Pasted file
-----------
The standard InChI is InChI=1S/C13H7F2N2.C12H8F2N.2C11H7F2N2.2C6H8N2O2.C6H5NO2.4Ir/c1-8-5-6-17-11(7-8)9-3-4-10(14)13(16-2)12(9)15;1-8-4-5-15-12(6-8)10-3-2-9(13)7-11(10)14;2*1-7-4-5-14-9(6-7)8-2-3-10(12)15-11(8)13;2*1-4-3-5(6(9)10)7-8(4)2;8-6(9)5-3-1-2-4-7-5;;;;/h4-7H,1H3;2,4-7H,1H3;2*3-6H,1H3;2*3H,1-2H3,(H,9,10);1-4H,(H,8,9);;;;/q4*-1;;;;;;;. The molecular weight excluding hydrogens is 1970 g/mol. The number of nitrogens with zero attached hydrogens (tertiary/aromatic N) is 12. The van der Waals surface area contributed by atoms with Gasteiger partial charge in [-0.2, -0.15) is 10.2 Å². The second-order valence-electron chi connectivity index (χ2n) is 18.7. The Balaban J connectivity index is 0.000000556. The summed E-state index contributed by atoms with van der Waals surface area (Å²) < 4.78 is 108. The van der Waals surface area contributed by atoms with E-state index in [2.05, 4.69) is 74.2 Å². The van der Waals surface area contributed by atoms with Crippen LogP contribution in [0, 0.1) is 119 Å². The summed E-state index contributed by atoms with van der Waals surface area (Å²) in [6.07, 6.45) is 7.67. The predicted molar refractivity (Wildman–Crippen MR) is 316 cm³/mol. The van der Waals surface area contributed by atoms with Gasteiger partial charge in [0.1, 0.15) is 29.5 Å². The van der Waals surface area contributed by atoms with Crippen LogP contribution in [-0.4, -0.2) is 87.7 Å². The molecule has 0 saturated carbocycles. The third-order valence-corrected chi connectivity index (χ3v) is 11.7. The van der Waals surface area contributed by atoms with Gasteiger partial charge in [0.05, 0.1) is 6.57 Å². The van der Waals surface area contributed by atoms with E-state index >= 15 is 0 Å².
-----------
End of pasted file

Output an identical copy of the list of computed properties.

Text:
The standard InChI is InChI=1S/C13H7F2N2.C12H8F2N.2C11H7F2N2.2C6H8N2O2.C6H5NO2.4Ir/c1-8-5-6-17-11(7-8)9-3-4-10(14)13(16-2)12(9)15;1-8-4-5-15-12(6-8)10-3-2-9(13)7-11(10)14;2*1-7-4-5-14-9(6-7)8-2-3-10(12)15-11(8)13;2*1-4-3-5(6(9)10)7-8(4)2;8-6(9)5-3-1-2-4-7-5;;;;/h4-7H,1H3;2,4-7H,1H3;2*3-6H,1H3;2*3H,1-2H3,(H,9,10);1-4H,(H,8,9);;;;/q4*-1;;;;;;;. The molecular weight excluding hydrogens is 1970 g/mol. The number of nitrogens with zero attached hydrogens (tertiary/aromatic N) is 12. The van der Waals surface area contributed by atoms with Gasteiger partial charge in [-0.2, -0.15) is 10.2 Å². The second-order valence-electron chi connectivity index (χ2n) is 18.7. The Balaban J connectivity index is 0.000000556. The summed E-state index contributed by atoms with van der Waals surface area (Å²) < 4.78 is 108. The van der Waals surface area contributed by atoms with E-state index in [2.05, 4.69) is 74.2 Å². The van der Waals surface area contributed by atoms with Crippen LogP contribution in [0, 0.1) is 119 Å². The summed E-state index contributed by atoms with van der Waals surface area (Å²) in [6.07, 6.45) is 7.67. The predicted molar refractivity (Wildman–Crippen MR) is 316 cm³/mol. The van der Waals surface area contributed by atoms with Gasteiger partial charge in [0.1, 0.15) is 29.5 Å². The van der Waals surface area contributed by atoms with Crippen LogP contribution in [-0.4, -0.2) is 87.7 Å². The molecule has 0 saturated carbocycles. The third-order valence-corrected chi connectivity index (χ3v) is 11.7. The van der Waals surface area contributed by atoms with Gasteiger partial charge in [0.05, 0.1) is 6.57 Å². The van der Waals surface area contributed by atoms with E-state index >= 15 is 0 Å².